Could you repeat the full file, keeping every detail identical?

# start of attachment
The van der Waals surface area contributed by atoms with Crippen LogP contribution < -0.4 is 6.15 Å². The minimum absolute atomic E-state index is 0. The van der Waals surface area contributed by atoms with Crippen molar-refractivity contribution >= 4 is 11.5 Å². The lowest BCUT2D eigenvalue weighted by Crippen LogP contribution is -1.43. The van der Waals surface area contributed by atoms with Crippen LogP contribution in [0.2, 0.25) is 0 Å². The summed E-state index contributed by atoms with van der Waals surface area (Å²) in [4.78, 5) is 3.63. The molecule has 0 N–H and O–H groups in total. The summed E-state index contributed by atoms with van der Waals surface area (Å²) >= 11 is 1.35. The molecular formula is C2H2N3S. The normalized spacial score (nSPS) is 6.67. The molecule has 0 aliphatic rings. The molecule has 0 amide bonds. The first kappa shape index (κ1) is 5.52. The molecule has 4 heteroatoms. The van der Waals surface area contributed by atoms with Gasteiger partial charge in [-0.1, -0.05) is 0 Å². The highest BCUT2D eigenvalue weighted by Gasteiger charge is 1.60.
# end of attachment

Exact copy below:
The van der Waals surface area contributed by atoms with Crippen LogP contribution < -0.4 is 6.15 Å². The minimum absolute atomic E-state index is 0. The van der Waals surface area contributed by atoms with Crippen molar-refractivity contribution >= 4 is 11.5 Å². The lowest BCUT2D eigenvalue weighted by Crippen LogP contribution is -1.43. The van der Waals surface area contributed by atoms with Crippen LogP contribution in [0.2, 0.25) is 0 Å². The summed E-state index contributed by atoms with van der Waals surface area (Å²) in [4.78, 5) is 3.63. The molecule has 0 N–H and O–H groups in total. The summed E-state index contributed by atoms with van der Waals surface area (Å²) >= 11 is 1.35. The molecular formula is C2H2N3S. The normalized spacial score (nSPS) is 6.67. The molecule has 0 aliphatic rings. The molecule has 0 amide bonds. The first kappa shape index (κ1) is 5.52. The molecule has 4 heteroatoms. The van der Waals surface area contributed by atoms with Gasteiger partial charge in [-0.1, -0.05) is 0 Å². The highest BCUT2D eigenvalue weighted by Gasteiger charge is 1.60.